Towards the end of his Economic and Philosophic Manuscripts, in a section titled “The Power of Money in Bourgeois Society,” Marx writes about the corrupting influence of money on individual moral development. In capitalism money — or it’s lack — becomes the primary arbiter of social existence:
The difference between effective demand based on money and ineffective demand based on my need, my passion, my wish, etc., is the difference between being and thinking, between the imagined which exists merely within me and the imagined as it is for me outside me as a real object.
If you don’t have money, the you-ness of you effectively doesn’t exist. Your human essence remains merely an internal flicker of imagination and therefore, from the standpoint of Marx’s materialism, unrealized, like a seed that rots in the ground. Financial barriers to practical activity warp the proper, natural development of human community and individuality. The delicate and deeply personal kinds of relationship that sustain a robust community life — reciprocity, guidance, affection, commitment — can all too easily be disregarded by the person with money as antiquated encumbrances to his free movement about the social world. He has a power that, in it’s generality and omnipotence, trumps these frail human bonds. This power disrupts the normal functioning of a moral order; it turns “the world upside-down”.
I think of the supposed mantra of the service industry, “the customer is always right”. I’ve never actually heard someone who works in service say this, but its general thrust is borne out in the countless daily interactions that occur between customer and servers. While most customers are decent, amiable people who just want to get their cup of coffee, everyone has encountered the occasional nasty who blows a small mistake or delay entirely out of proportion, maybe verbally abusing the server in response. While perhaps a disgruntled minority, the behavior of these individuals drives home Marx’s point with particular force: because money is the prime mover, the “galvano-chemical power of Society,” and these customers are wielding it, social behavior that in a well-ordered community would be regarded as unacceptable or grounds for conscientious intervention is met with a clearly false smile and mild acquiescence: “I apologize sir, let me remake that latte for you – 2% milk this time.” We go on with our days.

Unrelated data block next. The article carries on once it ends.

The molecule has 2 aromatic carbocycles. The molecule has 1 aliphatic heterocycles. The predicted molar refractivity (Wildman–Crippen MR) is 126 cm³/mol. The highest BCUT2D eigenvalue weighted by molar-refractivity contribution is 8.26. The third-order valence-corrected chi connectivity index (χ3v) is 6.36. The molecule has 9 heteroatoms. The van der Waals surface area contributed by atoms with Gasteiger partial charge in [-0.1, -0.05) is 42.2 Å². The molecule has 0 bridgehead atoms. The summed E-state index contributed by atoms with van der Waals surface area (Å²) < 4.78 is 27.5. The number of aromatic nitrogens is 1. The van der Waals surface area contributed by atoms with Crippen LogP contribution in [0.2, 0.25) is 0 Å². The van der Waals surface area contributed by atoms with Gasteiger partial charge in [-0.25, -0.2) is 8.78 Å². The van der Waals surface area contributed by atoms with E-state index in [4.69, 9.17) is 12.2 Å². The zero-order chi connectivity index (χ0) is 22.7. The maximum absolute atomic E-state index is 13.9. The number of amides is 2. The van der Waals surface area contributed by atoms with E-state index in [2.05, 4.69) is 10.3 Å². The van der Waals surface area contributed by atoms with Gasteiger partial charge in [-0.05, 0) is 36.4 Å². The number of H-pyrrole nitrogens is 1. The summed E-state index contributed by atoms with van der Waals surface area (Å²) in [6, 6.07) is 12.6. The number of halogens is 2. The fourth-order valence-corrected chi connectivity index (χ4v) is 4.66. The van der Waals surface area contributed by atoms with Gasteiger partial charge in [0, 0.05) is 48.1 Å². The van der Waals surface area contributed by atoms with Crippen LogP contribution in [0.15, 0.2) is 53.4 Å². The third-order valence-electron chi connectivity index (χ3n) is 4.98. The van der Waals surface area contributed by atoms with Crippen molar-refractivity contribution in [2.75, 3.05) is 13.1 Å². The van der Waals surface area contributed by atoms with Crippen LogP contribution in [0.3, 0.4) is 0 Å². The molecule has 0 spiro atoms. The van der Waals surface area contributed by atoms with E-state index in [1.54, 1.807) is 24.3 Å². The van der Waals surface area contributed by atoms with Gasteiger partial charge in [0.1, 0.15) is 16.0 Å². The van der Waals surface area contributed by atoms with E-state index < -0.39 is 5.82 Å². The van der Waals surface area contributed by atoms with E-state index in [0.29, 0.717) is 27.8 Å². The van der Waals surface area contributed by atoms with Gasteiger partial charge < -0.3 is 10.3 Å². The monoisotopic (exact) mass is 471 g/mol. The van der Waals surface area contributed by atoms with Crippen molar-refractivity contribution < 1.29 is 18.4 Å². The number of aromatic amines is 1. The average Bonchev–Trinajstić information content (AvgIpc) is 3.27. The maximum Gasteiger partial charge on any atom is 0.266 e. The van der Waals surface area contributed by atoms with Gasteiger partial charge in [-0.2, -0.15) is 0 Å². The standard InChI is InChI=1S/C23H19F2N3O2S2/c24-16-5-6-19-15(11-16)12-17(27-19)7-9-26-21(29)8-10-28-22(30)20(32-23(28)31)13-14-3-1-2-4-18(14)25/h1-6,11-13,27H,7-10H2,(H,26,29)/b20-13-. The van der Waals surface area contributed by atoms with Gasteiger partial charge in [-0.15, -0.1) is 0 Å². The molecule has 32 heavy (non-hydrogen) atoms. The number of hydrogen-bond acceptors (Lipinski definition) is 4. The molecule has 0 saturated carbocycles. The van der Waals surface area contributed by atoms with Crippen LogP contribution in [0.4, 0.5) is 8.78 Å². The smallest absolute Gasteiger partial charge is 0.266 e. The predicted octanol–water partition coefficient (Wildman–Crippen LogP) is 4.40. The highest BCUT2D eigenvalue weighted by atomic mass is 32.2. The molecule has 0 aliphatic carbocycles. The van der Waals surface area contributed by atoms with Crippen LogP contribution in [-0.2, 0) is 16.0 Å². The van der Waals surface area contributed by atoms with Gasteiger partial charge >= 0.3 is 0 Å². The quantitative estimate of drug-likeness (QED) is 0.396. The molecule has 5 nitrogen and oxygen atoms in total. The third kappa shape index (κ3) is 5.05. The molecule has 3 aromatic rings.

I, in my character as an individual, am lame, but money furnishes me with twenty-four feet.
In the section’s final paragraph, Marx describes the contrary, more truly human state of affairs wherein there is a more rigorous understanding of ethical integrity that informs human relationships:
Assume man to be man and his relationship to the world to be a human one: then you can exchange love only for love, trust for trust, etc. If you want to enjoy art, you must become an artistically-cultivated person; if you want to exercise influence over other people, you must be a person with a stimulating and encouraging effect on other people. Every one of your relations to man and to nature must be a specific expression, corresponding to the object of your will, of your real individual life.